26 November 2014

Uber needs to mind its manners


“This won’t turn out to be as peachy as it looks,” said my cabbie as he dropped me off. He was finishing a conversation that I had begun shortly after he picked me up on Pall Mall in central London. We were now pulling up at my favourite pub in Hammersmith, so it was a good £20 worth of conversation.

The topic we were discussing was Uber. Have you tried broaching that topic in one of London’s black cabs lately? I wouldn’t recommend it. But my conversation took place back in the earliest days of summer, when Uber was starting to worry the taxi cabs but remained the darling of just about everyone else.

It was disruptive. It was innovative. It was going to change the business of hailing a taxi.

Much of this is true. In fact, that simple little app has proved to be one of the most disruptive market forces of 2014. It has set governments against unions, regulators against innovators, and entire states against the app’s founders. But you can’t keep a good idea out of a free market, and so by mid-summer, London followed in the footsteps of the coolest American cities, and embraced Uber. Indeed, it became a verb in lightening speed. “How are you getting there?” Answer? “I’m Ubering. Obviously.”

The benefits were clear at a glance. It was a slick, easy, reliable service and it invariably worked out cheaper than one of London’s famous black cabs. Plus, you can play your own music. How else would you leave the house on a Friday night? Indeed, such was the level of excitement around Uber that we could hardly believe our luck when its founder, Travis Kalanick, accepted an invitation to address the Institute of Directors Annual Convention in October this year.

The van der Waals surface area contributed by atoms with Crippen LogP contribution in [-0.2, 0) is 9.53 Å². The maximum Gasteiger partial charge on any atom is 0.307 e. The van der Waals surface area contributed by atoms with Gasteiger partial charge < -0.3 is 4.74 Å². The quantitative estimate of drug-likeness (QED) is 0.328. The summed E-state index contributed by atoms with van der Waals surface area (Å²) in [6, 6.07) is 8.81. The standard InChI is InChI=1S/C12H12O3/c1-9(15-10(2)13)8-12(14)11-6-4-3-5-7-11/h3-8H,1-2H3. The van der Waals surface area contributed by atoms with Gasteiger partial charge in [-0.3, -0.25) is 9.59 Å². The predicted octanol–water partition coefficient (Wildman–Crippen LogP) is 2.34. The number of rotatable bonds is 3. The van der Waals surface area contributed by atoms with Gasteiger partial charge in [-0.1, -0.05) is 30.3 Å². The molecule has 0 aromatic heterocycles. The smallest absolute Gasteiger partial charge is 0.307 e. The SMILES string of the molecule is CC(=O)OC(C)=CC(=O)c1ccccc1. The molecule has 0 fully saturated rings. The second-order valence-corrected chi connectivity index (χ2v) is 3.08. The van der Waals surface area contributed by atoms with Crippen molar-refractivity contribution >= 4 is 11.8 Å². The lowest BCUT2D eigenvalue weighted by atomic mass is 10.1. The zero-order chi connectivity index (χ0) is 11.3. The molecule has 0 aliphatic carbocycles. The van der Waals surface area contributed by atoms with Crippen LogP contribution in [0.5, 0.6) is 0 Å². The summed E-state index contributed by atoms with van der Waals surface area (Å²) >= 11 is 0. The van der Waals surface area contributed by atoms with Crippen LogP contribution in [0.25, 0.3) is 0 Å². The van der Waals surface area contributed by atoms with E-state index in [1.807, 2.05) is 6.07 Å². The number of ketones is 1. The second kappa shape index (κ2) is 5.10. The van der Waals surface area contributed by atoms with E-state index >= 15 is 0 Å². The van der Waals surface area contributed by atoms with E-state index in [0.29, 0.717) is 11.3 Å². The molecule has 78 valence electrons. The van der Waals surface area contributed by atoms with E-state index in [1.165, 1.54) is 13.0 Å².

The theme of our conference, held each year at London’s Royal Albert Hall, was Gamechangers. Travis Kalanick did not disappoint. I interviewed him on stage and it was clear that he had all the passion and tenacity you would expect to see in a seasoned entrepreneur. He also had the humility and experience of someone who hasn’t always enjoyed success. It was at our conference that he announced the new ride-sharing feature coming to London’s Uber cars, and as he talked us through the science, the philosophy and the economics of this latest innovation, nobody could have accused him of not believing in the broad benefits of his company’s service.

And yet, some of the magic of Uber’s success has been forgotten of late. It’s been replaced in the media with negative stories about the company’s macho and aggressive corporate culture. Indeed, over the last few weeks a string of articles have undermined Uber’s remarkable story, and they’ve undermined too the idea that the company represents a model that could bring huge benefits to society. The most infuriating part is that Uber hasnobody to blame for this but itself.

In the beginning, Uber was happy to be seen as the aggressive upstart. It was the face of disruptive innovation, but the disruptive behaviour wasn’t just on display in market forces. Kalanick famously described his competitors, the existing taxi industry, as “assholes”. The company has also been accused of unconventional attacks on rivals such as Lyft, a company whose funding round Uber was accused of seeking to compromise, and just last week a senior executive was recorded “thinking out loud” about using private investigators to dig dirt on hostile journalists. In other words, this global enterprise came into being with a predisposition towards a “get out of my way” form of capitalism.